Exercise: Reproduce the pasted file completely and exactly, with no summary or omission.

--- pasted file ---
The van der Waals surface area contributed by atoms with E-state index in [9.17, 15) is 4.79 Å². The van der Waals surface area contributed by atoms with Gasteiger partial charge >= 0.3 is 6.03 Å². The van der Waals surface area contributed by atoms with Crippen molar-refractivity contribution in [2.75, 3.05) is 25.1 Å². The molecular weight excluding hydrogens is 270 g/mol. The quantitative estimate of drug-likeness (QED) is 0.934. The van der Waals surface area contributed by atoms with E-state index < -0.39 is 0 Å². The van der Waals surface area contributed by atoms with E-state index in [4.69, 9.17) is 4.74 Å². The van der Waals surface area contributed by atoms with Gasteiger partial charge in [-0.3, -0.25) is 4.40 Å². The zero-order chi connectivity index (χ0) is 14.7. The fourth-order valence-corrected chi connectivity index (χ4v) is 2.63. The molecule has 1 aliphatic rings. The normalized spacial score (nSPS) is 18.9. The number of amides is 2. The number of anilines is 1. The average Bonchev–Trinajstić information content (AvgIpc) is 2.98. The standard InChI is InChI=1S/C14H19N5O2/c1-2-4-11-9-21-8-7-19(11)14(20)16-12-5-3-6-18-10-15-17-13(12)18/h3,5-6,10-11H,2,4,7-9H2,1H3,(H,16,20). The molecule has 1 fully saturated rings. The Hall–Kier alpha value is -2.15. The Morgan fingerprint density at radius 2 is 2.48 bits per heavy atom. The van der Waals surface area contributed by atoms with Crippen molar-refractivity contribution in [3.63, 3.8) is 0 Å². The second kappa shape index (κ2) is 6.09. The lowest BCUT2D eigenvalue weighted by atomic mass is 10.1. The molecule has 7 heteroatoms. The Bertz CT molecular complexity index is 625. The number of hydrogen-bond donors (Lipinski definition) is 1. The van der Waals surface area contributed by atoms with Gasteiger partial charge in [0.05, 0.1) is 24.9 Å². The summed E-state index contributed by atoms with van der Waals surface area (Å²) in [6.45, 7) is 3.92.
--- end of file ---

The van der Waals surface area contributed by atoms with E-state index in [9.17, 15) is 4.79 Å². The van der Waals surface area contributed by atoms with Gasteiger partial charge >= 0.3 is 6.03 Å². The van der Waals surface area contributed by atoms with Crippen molar-refractivity contribution in [2.75, 3.05) is 25.1 Å². The molecular weight excluding hydrogens is 270 g/mol. The quantitative estimate of drug-likeness (QED) is 0.934. The van der Waals surface area contributed by atoms with E-state index < -0.39 is 0 Å². The van der Waals surface area contributed by atoms with E-state index in [4.69, 9.17) is 4.74 Å². The van der Waals surface area contributed by atoms with Gasteiger partial charge in [-0.3, -0.25) is 4.40 Å². The zero-order chi connectivity index (χ0) is 14.7. The fourth-order valence-corrected chi connectivity index (χ4v) is 2.63. The molecule has 1 aliphatic rings. The normalized spacial score (nSPS) is 18.9. The number of amides is 2. The number of anilines is 1. The average Bonchev–Trinajstić information content (AvgIpc) is 2.98. The standard InChI is InChI=1S/C14H19N5O2/c1-2-4-11-9-21-8-7-19(11)14(20)16-12-5-3-6-18-10-15-17-13(12)18/h3,5-6,10-11H,2,4,7-9H2,1H3,(H,16,20). The molecule has 1 fully saturated rings. The Hall–Kier alpha value is -2.15. The Morgan fingerprint density at radius 2 is 2.48 bits per heavy atom. The van der Waals surface area contributed by atoms with Crippen molar-refractivity contribution in [3.63, 3.8) is 0 Å². The second kappa shape index (κ2) is 6.09. The lowest BCUT2D eigenvalue weighted by atomic mass is 10.1. The molecule has 7 heteroatoms. The Bertz CT molecular complexity index is 625. The number of hydrogen-bond donors (Lipinski definition) is 1. The van der Waals surface area contributed by atoms with Gasteiger partial charge in [0.05, 0.1) is 24.9 Å². The summed E-state index contributed by atoms with van der Waals surface area (Å²) in [6.45, 7) is 3.92.